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May 22, 1912
The Southampton Hospital Contingent.—Tho Town's Proud Rocord.—Farewell Presentations.—Incidents of the Voyage.
Departure of tho Second Hampshire*.—A Memorable Day.—A word about tho Militia..
.—Tho Puzzle of the Borough Arms.
On December 9th, 1899, an intimation was received fmm the Secretary of Stale for War " that the generous offer by tho citizens of Southampton to provide a contingent of medical officers and sick attendants, for service in South Africa is accepted," subject to certain condi tions, ono of whioh was that the personnel should consist of two medical officers and twenty attendants, whoae services mould be utilised in a general hospital. The requisite number of volunteers was quickly forthcoming. Dr. Wade, Dr. Eliot, Dr: Harris, and other medical men lost no time in imparting the necessary instruc-Lion to tho recruits, and on December 18th they were inspected at the Margate by Major Kelly, from Xetley Hospital, with Doctors It. E. Lauder and W. P. Purvis at their head. They were put through the ambulance course by Staff-Sirgt. Coles, of tho Portsmouth Brigade, and eventually, attached to No. 5 General Hospital, mobilised at Xetley. It is worthy of note that Southampton was the only town in the kingdom to furnish a hospital contingent at the town's expense.
On tho eve of the departure of the contingent tho members were, owing mainly to the initiative of Dr. W. P. O'Meara, entertained to a complimentary dinner at tho Suisse Restaurant. Sir George (then Alderman) Hustey presided, and Th bunding Dr. Lauder and Dr. Purvis, who eat right and left of him, silver cigarette cases, referred with pride to the circumstance that Southampton was the first town in the' United Kingdom to *quip a detachment of volunteers for service in South Africa. Pipes wore presented to the men, and mention was made of the fact that the ist* Sir Donald Ourrie had subscribed £50 towards the local ambulance fund.. Flattering reference was made to the services rendered bv Sergt. Knox, ot the 2nd Hants Volunteer Battalion, for the drill instruction he had imparted, and Dr O'Meiaca made the gratifying announcement that, as a result of a whip-round at the Liberal and Gladstone Clubs, a sufficient sum had been raised to send down to'the ship on which the contingent sailed 2711m. of tobacco. ' Farewell speeches were delivered by Drs. Lauder and Purvis, who fervently voiced the determination of their colleagues and themselves to "do their beat f< the credit of the tpwn." How they succeeded in. their ambition, and how the town late showed it« appreciation of their public sph&* will be related in a subsequent chapter.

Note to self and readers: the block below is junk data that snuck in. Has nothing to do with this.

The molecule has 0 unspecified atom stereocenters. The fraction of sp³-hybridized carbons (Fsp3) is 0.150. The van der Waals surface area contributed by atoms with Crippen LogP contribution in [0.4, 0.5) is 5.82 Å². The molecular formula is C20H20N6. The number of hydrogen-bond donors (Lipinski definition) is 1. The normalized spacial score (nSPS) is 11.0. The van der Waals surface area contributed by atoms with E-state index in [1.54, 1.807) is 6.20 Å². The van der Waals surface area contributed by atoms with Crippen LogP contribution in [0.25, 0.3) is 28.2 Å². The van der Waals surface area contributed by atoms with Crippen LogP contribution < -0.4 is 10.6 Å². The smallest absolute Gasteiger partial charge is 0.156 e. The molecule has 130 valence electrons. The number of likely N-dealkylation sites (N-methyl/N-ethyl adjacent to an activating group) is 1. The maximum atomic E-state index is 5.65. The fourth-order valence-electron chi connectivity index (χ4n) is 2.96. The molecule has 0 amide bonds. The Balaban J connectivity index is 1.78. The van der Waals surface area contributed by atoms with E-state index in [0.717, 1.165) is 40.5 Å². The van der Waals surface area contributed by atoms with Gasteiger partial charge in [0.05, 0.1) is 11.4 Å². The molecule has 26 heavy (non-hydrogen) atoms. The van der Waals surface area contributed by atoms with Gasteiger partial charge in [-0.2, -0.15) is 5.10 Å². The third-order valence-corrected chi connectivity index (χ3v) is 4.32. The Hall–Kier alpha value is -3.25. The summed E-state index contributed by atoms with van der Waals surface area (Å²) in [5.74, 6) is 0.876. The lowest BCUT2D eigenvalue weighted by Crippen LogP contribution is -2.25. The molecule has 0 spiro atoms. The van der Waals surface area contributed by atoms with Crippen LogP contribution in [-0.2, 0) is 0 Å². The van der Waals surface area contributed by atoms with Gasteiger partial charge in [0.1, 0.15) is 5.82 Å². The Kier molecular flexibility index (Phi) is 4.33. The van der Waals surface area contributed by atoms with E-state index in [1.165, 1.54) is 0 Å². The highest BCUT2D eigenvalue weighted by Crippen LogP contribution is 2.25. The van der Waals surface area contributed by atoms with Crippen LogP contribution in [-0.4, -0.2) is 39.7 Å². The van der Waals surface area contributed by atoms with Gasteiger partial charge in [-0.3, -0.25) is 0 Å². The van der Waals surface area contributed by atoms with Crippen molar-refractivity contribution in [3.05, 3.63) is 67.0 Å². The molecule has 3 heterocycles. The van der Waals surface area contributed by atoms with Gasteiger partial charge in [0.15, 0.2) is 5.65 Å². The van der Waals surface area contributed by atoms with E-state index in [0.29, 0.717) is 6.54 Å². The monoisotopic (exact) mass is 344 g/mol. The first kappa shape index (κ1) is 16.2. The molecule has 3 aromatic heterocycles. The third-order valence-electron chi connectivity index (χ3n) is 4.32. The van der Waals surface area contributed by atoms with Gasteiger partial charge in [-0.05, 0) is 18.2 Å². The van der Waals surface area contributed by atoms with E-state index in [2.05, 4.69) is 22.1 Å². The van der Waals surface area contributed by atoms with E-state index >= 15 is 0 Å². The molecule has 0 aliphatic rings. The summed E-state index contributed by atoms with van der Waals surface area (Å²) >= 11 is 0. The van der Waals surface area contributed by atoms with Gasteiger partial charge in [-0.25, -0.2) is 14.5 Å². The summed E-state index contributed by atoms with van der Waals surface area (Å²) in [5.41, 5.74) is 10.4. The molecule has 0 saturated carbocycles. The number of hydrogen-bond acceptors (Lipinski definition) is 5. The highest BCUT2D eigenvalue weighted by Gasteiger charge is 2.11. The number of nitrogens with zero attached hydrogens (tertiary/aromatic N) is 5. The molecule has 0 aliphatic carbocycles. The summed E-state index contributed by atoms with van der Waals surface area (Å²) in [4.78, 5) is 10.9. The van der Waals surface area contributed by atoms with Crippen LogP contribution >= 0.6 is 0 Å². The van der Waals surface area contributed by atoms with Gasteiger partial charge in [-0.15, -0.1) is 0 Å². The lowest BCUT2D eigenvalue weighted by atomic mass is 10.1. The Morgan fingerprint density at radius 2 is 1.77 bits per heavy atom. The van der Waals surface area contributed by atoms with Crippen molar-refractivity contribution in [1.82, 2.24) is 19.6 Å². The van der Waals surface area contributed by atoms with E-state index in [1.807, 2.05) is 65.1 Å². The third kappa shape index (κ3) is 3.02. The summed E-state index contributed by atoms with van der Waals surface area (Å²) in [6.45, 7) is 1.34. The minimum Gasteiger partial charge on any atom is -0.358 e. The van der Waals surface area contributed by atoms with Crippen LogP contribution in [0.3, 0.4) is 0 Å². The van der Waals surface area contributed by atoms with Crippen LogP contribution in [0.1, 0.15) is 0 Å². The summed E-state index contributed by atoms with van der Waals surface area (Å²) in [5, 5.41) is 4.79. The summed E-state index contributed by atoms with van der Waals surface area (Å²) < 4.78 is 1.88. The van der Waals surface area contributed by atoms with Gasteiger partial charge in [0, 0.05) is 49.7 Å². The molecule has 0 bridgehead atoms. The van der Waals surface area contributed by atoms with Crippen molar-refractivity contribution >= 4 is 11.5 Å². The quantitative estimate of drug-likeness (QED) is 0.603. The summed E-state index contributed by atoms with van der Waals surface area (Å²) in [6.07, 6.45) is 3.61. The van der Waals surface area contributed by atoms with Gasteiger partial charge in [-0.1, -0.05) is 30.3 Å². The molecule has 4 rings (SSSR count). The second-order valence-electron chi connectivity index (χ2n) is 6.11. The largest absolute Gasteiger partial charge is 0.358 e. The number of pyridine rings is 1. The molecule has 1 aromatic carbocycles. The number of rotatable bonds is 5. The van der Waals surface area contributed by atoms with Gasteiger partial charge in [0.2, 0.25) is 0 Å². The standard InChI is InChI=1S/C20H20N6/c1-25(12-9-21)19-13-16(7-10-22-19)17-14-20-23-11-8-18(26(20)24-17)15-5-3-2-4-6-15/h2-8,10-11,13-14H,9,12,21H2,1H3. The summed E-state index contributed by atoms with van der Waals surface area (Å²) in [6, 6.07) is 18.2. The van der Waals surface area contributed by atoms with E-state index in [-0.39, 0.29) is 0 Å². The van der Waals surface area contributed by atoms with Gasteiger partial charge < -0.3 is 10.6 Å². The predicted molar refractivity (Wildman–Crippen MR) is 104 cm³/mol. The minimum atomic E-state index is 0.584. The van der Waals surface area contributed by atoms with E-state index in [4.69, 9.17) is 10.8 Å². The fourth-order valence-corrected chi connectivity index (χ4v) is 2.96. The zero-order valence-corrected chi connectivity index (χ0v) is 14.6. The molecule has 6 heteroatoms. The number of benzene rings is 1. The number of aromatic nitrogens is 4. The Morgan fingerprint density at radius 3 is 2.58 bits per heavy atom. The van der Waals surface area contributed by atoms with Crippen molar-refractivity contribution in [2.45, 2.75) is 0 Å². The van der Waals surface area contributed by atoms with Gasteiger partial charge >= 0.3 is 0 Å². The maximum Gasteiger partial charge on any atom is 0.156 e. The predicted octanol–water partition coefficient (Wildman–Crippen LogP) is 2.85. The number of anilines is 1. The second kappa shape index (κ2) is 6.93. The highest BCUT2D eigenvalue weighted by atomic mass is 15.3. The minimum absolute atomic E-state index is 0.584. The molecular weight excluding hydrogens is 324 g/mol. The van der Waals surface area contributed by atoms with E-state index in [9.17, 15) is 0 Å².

The contingent sailed on Wednesday, January 3rd, 1900, in the Kildonau Castle. It consisted of. Dm. Lauder and Purvis, Sergt. B. T Coles, and Order lies Puddock, C. H. Swannell, A W. Colliw, E. J. Eburne, E. H. Mont-goniery, A. B. Marsh, E. W. Corbet*** A. It. Martin, H. A. Day, Home, G. Wetton, C. Welch, A. H. Gricourt, J. Mernin, C. M. Smith, Ilsey, W. Gilbert, E. J. Chillingford, A. Cavill, and Seward. The men assembled at the Bargate. and marched down the High-street, through Bernard and Oxfufd atreeta, k* the Docks, where friends and relatives assembled in force to /jreet them. The Polica kind, under Inspector \eeson, was in attendance, and played \rspiciting selections at the ship's side. The qbgy, ** viewed from the Kil-dunsu's deck, was a living mass of colour, the pretty costumes of the fair sex vicing with the bright uniforms of the soldiers. The strains of the National Anthem accompanied tlie last good-byes as the Castle liner cast her moorings, ~ the huge coucuurse dispensing with the satisfac-. tion that Southampton was doing its share, not only to keep the old gag Hying, but to succour
the sick and sore distressed in the coming hours of agony. It may l» added that before sailing the contingent presented tire Mayor with & framed portrait of themselves.
The voyage out was as agreeable as voyage well could be under such circumstances. The troops were not exactly quartered in " suites do luxe." As a matter of fact, in the figura tire language of one of the party, they were "packed as close as sardines." The local contingent were for a time not a little mystiti.d by the babf-I of tongues to be heard on deck and at tho dining table—Gaelic and Lowland, Scotch and Irish, mingled with the different
One day tie ordetlies were s.rvcd out with material to make a plum duff, and great anxiety prevailed as to the outcome of the venture. It is gratifying to set on record that no lives were last. Tiro plum duff was, indeed, devoured without ilia slightest ill-effect.
GOOD BYE, HAMPSHIRE I A day later another stirring scene was witnessed st the docks—in the local sense the moat memorable of all. for the 2nd Battalion Hampshire Regiment left for the front. The Battalion formed part of the Seventh Division. Five thousand troops embarked at Southampton that day |iu the Assaye, Braemar Castle,
To the left of the top picture will be seen the sliding doors "which shielded the driver and stoker, and below one of the guns.
dialects of many Kngliah and Wei Hi counties As time v/ent on the Southampton Ambqlauc* men began to recognise their compatriots by their badges Thj local volunteers their distinguishing .insignia the borough arms, which sorely puzzled the regulars, and led to many conjectures and disputes as to what regi-ent they b. longed to.